Boxwoods are great plants to use to creating a formal garden look. They (Buxus) have been used throughout gardens across the world to make formal hedges, accents, boxwood standards, evergreen backdrops, and more. When you plant boxwoods in your home landscape you can use the same landscape design concepts to enhance your home garden. The problem is that buying enough boxwoods to create big formal hedges, labyrinths, and formal borders can be very cost prohibitive for the home gardener. This is where propagating boxwoods from cuttings can be an extremely useful skill!
If you go to a garden center to buy a boxwood plant a small one is probably around $10-$15. If you need 20 plants for a hedge line you are now looking at $200 to $350 for the plants. What if you could pay $0? Sounds a lot better doesn’t it? The caveat for this is you are sacrificing time for saving money. It may be an extra year before you have plants large enough to put in the ground. Patience is required!
Boxwoods will root easily from a simple 4 to 5 inch cutting in a standard rooting medium like sand, peat, peat/sand, peat/perlite, or even potting soil. It takes about 4 to 6 weeks for roots to form. Rooting hormone may speed the rooting along but isn’t absolutely necessary.
To propagate boxwoods from cuttings select healthy cuttings that are about 4 to 5 inches long. Remove about half of the leaves from lower half of the boxwood cutting. After you have stripped the leaves from the cutting put the stripped end into a moistened potting medium. If you want to use rooting hormone you can, it may speed the process up a little and increase your success rates. Use rooting hormone before putting into your propagation medium if you are wanting to use it. (Here’s a link to some rooting hormones Am. Aff.)
There are a couple ways you can go from here both of which can be successful. It all depends on what you can do most easily in your garden.
Misting Boxwood Cuttings
Misting systems for cuttings are highly effective at producing good rooting for a number of plants. I’ve never incorporated a system into my plant propagation. Mostly because the outside hose bib has always dripped and I never wanted to leave a hose on for long periods of time. That’s obviously a silly reason since I should just fix the faucet!
Why does misting help with propagation? Misting is effective at rooting cuttings because it prevents the key reason that cuttings fail: transpiration. Cuttings lose water through their leaves and if the air is filled with moisture already less of it escapes the plant and the leaves continue to have plenty of water to support the plant.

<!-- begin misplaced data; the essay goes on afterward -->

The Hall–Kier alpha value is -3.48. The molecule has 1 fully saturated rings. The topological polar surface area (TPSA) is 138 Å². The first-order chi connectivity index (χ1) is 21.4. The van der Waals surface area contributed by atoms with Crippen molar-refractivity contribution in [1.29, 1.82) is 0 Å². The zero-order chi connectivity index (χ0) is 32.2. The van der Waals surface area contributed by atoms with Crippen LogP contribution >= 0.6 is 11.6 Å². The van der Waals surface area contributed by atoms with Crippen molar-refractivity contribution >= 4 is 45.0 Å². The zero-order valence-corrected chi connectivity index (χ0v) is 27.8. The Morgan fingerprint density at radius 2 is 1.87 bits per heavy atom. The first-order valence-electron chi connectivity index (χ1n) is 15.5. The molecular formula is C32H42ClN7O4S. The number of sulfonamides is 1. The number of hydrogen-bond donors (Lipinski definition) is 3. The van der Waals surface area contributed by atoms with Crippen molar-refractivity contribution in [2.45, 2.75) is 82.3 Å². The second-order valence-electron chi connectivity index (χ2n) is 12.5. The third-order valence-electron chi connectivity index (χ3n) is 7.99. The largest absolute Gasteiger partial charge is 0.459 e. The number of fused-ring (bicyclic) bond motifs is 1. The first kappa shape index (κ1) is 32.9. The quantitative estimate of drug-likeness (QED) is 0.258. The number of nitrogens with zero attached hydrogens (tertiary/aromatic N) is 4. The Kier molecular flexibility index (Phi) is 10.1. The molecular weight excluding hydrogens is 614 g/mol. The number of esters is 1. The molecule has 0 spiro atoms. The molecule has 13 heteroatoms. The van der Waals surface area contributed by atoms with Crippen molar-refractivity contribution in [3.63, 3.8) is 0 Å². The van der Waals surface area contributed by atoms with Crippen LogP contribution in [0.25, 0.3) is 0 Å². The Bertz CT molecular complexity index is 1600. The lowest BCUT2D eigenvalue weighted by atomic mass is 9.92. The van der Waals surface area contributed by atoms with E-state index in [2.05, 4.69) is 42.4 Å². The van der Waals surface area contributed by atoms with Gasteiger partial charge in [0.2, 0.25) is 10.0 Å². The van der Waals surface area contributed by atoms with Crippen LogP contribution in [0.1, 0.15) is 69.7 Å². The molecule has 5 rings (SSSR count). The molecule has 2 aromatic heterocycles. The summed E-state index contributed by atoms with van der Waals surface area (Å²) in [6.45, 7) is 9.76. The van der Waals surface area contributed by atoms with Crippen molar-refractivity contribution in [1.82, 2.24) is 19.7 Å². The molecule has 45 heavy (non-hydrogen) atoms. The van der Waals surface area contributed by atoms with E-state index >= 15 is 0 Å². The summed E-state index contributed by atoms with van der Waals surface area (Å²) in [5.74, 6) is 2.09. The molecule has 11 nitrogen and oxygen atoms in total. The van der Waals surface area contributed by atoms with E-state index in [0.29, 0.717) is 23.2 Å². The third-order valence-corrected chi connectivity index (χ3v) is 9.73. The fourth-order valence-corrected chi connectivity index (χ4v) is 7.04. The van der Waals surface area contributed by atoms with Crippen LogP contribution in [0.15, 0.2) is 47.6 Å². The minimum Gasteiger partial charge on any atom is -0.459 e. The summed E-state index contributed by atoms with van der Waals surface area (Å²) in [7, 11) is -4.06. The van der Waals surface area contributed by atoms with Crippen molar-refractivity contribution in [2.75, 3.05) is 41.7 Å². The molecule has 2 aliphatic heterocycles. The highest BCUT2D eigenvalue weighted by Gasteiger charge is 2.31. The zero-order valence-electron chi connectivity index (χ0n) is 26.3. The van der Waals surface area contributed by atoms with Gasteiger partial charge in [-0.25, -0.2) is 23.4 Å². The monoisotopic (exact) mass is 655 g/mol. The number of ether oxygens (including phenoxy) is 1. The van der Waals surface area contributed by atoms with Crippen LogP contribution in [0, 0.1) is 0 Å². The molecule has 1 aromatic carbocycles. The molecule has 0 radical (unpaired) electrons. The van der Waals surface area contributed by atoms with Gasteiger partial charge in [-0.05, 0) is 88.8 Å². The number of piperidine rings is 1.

If you have a misting setting on your hose nozzle you can use that to water the cuttings and keep them in the shade. The most important thing is not to allow the cutting medium (boxwood or otherwise to dry out).
Covering the Cuttings
The other method for rooting cuttings is to cover them with a container that will keep the humidity high around the leaves. Cover the cuttings with a clear plastic container or a plastic bag. (called a cloche). The key to success with covering is to periodically remove the covering to give the cuttings fresh air and lower the humidity. Too high of a humidity level can encourage fungal issues.
How to Propagate Boxwoods from Cuttings
For these cuttings I chose to leave them outdoors under the shade of a tree and hand mist them daily. If your situation allows you can setup a timer to mist the cuttings. Below is a video I put together describing the process. If you enjoyed the video please subscribe to Growing The Home Garden on YouTube.
After your Boxwoods Have Rooted
Getting roots is really just the first step toward successfully propagating the boxwood cuttings. The next step is encouraging some really strong growth from the beginning. Go ahead and transplant the cuttings into a good soil mixture. I’ve used a combination of peat/wood chips/compost effectively in the past.
Fertilize the cuttings in a way to encourage growth with a high nitrogen fertilizer. As always I recommend fertilizers that feed the soil and allow the plant to take it’s nutrients from the soil. Every fertilizer with have an NPK ratio which stands for Nitrogen, Phosphorus, and Potassium. Those are three of the most important elements for plant growth. Pick a fertilizer that has a nitrogen level around 10
Pruning the tips of the cuttings as it grows will encourage your boxwoods to become bushier. Every time you cut the apical bud (the stem tip) you trigger the auxins to push growth to the side branches and create new apical buds. The more you prune the thicker your plant gets. Every couple weeks come back to your baby boxwoods and pinch the tips back. You can use this technique on any plant you want to encourage more side branching growth.
It will take your plants about a year to be large enough to plant in a formal hedge row of some kind. These will still be small plants but once established boxwood shrubs grow very quickly. Continue to trim the shrubs to create new side growth and your boxwoods will fill in fairly fast.
Propagating a hedge row from boxwood cuttings will take longer but if you have the time you can save the money!